My key concern, especially given the simple story arc of the nascent gigantopithecus novel, was in honing the most distinct and ornate voice possible, one capable of switching from the sublime to the ridiculous, comically mangle standard English, coin new words and phrases and mash up slang with scientific terms, all in the sort of south London accent that only has two tones: mawkishly sentimental and snarkily hostile. I was always drawn to Mark E Smith of The Fall’s way of combining all sorts of registers in a lyric, from arcane Lovecraftian tract-text to imagist-like poetry to pub slang to brutal put-downs and slag-offs. I had also liked the plaintive bark of Dave the ranting cab driver in Will Self’s The Book of Dave. I wanted to claim a bit of this for the lost boys of north Surrey, the boys from the edge of reason, boys on the brink of everyday madness, believers but believers in what?

It was all about voice and I found voice, yes, I did.

It was easy, as easy as being struck by lightning.

I don’t know whether it is true that millennial writers have abandoned voice in favour of posture and boilerplate , but it’s too late in the day for me to ditch rhythm and pulse and individuality to sound like someone who learned how to write out of a style guide to impress people with no negative capability, who trust the teller, not the tale, and only want to see themselves and their mimsy appropriations and hairshirt apologetics staring back at them from the pages of a novel or short. People are complicated and difficult. Art should be complicated and difficult. I am complicated and difficult. My book is complicated and difficult. Who is telling you the complicated and difficult truth?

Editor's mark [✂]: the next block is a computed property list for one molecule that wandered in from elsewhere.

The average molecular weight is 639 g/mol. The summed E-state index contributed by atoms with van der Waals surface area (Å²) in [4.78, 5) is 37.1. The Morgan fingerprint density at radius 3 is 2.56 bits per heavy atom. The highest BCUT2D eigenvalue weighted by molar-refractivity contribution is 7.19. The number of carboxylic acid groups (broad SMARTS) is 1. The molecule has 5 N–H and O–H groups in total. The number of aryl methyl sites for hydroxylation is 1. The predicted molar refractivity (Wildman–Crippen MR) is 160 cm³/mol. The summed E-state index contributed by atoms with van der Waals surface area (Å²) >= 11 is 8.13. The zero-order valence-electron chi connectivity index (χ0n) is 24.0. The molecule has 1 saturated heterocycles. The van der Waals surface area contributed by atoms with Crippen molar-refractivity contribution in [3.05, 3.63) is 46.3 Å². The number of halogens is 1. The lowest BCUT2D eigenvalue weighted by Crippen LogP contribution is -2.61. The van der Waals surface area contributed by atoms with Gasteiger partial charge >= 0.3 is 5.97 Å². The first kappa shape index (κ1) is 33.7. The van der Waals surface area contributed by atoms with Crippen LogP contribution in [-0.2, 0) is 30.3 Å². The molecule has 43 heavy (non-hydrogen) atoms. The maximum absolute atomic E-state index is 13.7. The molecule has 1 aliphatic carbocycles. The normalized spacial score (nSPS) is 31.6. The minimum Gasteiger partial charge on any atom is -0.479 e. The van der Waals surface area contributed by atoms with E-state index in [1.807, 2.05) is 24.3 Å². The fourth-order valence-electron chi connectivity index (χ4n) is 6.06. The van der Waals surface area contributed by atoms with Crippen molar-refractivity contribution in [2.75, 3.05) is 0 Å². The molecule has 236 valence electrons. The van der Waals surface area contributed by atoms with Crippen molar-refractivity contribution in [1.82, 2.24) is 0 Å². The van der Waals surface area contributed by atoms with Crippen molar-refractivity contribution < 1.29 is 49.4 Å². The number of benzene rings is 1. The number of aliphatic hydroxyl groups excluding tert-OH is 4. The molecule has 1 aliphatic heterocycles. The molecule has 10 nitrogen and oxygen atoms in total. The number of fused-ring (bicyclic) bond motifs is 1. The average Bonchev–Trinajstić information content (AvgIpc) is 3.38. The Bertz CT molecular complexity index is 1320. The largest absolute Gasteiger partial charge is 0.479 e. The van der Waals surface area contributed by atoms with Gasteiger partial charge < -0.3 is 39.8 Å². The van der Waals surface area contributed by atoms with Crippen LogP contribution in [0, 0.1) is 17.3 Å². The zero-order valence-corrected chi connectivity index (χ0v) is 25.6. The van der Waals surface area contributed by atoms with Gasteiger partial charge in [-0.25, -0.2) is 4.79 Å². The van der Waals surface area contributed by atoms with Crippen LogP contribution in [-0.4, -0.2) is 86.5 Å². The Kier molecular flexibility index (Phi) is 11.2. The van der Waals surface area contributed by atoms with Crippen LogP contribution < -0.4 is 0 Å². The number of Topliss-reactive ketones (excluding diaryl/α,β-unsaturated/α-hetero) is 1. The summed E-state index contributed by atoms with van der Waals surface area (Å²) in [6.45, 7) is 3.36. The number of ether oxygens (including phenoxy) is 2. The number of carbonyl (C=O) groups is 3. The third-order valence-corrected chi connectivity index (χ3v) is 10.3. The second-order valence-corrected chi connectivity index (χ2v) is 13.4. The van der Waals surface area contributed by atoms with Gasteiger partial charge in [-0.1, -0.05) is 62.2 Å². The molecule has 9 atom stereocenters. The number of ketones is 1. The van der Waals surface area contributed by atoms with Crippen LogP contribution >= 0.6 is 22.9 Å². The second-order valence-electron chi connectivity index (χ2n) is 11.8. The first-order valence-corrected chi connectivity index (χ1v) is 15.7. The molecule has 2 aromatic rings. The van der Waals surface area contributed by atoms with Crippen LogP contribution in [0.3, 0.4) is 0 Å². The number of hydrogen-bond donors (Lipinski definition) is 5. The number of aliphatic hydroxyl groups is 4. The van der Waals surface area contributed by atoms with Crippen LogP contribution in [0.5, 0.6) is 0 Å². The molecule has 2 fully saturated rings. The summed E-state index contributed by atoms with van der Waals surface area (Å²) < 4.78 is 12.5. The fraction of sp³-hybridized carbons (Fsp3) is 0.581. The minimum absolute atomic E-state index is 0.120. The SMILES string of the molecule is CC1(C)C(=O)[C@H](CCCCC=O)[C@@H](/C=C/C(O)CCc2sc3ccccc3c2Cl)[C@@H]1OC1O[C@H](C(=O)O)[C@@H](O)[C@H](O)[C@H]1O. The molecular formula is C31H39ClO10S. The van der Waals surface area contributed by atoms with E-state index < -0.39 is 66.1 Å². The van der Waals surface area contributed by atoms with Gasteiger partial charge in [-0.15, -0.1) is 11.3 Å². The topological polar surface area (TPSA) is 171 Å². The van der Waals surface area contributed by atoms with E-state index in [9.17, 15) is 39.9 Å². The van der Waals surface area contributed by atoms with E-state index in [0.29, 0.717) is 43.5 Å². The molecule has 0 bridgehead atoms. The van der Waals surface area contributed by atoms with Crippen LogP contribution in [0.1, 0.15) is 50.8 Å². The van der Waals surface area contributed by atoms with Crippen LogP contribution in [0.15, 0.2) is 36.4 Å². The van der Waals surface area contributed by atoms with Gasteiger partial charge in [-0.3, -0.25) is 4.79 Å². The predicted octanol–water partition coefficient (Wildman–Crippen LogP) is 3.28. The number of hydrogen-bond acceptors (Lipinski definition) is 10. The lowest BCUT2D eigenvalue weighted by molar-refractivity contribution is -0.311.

Anyway, this is a longwinded way of saying the book had a high-strung vocal style and that for me was its original point: it was a novel about shouting. I wanted to sound like no one else at a time when there is perhaps a sense that all prose-fiction (at least a lot I hear at readings) is starting to sound the same (and say the same thing, pose the same pose). By chance (Twitter), I noticed that an author I knew from other projects was running an imprint dedicated totally to stories that play with the literary voice so I sent him a gigantopithecus.

Ashley Stokes is TLC’s Ambassador in the East of England and a long-time reader. He is the author of Gigantic (Unsung Stories, 2021), Touching the Starfish (Unthank Books, 2010) The Syllabus of Errors (Unthank Books, 2013) and Voice (TLC Press, 2019), and editor of the Unthology series and The End: Fifteen Endings to Fifteen Paintings (Unthank Books, 2016). His recent short fiction includes Subtemple in Black Static; The Valedations in Nightscript, Black Slab in The Ghastling; Replacement Bus Service in Out of Darkness (edited by Dan Coxon, Unsung Stories), and Fade to Black in This is not a Horror Story (edited by JD Keown, Night Terror Novels). Other stories have appeared in Tales from the Shadow Booth Vol. 4, BFS Horizons, Bare Fiction, The Lonely Crowd, the Warwick Review, Storgy and more. He lives in Norwich, where he’s a ghost and ghostwriter.